Things to do in Barmouth, Gwynedd
Barmouth is a lovely seaside resort in North-West Wales, on the River Mawddacch estuary in Cardigan Bay. Barmouth is a characterful welsh town of stone-built houses, three or four storeys high, with beautiful views to the Welsh mountains.
The town's situation on the edge of Snowdonia National Park affords excellent views of the sandy beach, harbour and across the estuary.
Established as a shipbuilding town, Barmouth has been shaped by its interesting history.
Narrow Gauge Railway
A two mile railway track was laid in 1895 by the owner of "McDougall's Flour".
It was used to transport building materials to construct the seaside resort of Fairbourne Village.
The line is now used as a narrow gauge railway which transports visitors between Fairbourne station and Penrhyn Point where the Barmouth ferry can be boarded.
Barmouth has plenty of local shops and inns to meet most requirements, including excellent local pub food. Notable buildings include the 19th century Roundhouse Prison and the unusual mediaeval Ty Gwyn tower house.
The Arousal Cafe may be regarded with some alarm. It is really named the Carousal Cafe but locals wags steal the letter C each time it is replaced!
The lovely St John's Church has some stunning stained glass windows and a marble font of an angel holding a seashell - a copy of Thorwaldsen's Font in Copenhagen Cathedral.
The wide river estuary is spanned by Barmouth Bridge, a 900 yard (820m) long wooden bridge which was built in 1867 to carry the Aberystwyth and Welsh Coast Railway.
Today it continues to carry local trains and pedestrians can walk across on the side path for a nominal fee. It is a great experience with superb views, particularly at sunset, and is a favourite with photographers.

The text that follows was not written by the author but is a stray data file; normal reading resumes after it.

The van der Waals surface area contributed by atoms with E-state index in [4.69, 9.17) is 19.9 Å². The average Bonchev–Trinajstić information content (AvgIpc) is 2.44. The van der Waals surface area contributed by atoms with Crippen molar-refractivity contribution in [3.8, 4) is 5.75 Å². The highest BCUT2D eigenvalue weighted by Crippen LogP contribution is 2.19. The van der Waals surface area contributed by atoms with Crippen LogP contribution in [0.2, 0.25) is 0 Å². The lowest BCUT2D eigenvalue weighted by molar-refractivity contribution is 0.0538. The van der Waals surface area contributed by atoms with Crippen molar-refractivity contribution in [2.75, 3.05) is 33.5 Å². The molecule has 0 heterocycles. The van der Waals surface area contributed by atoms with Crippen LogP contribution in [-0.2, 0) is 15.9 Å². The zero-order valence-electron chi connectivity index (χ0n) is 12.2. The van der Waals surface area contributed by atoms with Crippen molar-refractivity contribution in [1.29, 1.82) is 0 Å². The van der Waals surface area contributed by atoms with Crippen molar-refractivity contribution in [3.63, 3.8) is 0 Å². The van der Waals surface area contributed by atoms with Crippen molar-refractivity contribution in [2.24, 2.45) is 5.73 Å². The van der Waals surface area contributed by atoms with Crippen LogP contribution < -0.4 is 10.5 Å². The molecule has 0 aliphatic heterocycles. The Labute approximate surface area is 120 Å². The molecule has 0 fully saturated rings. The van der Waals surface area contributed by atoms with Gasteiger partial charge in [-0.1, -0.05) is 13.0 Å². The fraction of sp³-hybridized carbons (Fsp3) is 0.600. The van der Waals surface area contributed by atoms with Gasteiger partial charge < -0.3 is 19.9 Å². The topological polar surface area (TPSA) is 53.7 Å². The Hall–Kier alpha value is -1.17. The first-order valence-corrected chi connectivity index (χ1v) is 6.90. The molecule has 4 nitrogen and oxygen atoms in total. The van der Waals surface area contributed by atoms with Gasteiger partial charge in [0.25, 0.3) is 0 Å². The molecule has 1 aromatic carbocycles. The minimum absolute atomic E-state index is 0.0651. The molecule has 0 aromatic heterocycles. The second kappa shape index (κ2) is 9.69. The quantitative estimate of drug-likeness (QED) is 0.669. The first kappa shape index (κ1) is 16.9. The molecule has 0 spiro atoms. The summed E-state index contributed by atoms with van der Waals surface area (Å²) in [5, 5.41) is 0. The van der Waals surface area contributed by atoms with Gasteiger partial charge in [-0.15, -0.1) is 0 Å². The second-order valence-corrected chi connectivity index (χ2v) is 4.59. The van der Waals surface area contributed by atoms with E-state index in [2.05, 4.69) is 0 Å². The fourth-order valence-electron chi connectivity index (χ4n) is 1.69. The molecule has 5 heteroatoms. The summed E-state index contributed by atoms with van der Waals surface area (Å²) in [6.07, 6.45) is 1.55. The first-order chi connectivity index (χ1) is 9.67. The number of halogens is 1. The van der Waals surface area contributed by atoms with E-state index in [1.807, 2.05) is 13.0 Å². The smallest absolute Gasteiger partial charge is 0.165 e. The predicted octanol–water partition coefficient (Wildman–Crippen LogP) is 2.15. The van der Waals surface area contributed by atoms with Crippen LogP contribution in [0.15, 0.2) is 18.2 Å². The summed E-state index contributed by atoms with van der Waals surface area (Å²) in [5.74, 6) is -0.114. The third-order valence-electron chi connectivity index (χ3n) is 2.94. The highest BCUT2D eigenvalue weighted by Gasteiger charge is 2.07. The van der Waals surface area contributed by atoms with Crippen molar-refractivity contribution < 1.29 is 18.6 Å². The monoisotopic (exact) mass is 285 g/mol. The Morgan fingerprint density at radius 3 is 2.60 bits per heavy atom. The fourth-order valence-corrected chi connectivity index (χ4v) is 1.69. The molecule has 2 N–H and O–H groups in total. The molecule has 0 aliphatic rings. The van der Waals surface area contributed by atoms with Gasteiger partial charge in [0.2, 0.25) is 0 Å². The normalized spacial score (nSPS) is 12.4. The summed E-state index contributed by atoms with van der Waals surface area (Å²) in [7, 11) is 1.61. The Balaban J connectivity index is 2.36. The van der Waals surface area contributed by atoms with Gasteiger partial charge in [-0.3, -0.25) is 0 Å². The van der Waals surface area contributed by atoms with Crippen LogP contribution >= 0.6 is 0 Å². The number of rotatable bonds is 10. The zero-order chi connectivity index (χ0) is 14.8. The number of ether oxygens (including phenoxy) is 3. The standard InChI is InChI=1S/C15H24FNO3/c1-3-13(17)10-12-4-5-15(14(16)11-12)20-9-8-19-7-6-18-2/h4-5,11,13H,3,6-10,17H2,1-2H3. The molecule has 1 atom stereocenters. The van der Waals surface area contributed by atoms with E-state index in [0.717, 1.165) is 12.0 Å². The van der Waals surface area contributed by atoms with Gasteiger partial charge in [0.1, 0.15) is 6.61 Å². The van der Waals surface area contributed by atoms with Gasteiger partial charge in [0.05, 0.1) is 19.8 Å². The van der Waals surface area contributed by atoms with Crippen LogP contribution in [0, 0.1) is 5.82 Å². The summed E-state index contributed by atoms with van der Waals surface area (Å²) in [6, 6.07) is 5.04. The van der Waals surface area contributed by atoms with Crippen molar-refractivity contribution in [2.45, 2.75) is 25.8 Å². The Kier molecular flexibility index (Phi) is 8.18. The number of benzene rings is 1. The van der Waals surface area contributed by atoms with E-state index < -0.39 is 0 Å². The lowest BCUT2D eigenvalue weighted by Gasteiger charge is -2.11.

The busy harbour has many fishing and leisure craft. The famous Three Peaks Yacht Race starts from Barmouth each June. It involves sailing up the coast and running up Snowdon, then Scafell Pike and finally Ben Nevis without any motor transport, and is only for the truly super-fit!
Still on a nautical flavour, visitors can enjoy the RNLI Lifeboat Visitors' Centre, purchase souvenirs to support this worthwhile charity and view the lifeboat from the viewing gallery.
The town is an excellent choice for family beach holidays, and visitors seeking peace and quiet in a scenic location. If you're feeling more energetic, there are plenty of opportunities for walking, birdwatching and cycling.
The extensive beach means there's lots of space for children to play beach games, sunbathe, dig in the sand or play in the water - and you're unlikely to find the beach over-crowded.
There are also some arcades and a fun-fair in the summertime to provide extra amusements for the children.
Snowdonia National Park is right on the doorstep and offers a host of beautiful outdoor scenery for hiking, while those wanting easier terrain can enjoy the Mawddacch Trail, a hiking and cycling path along the old railway track to Dolgellau.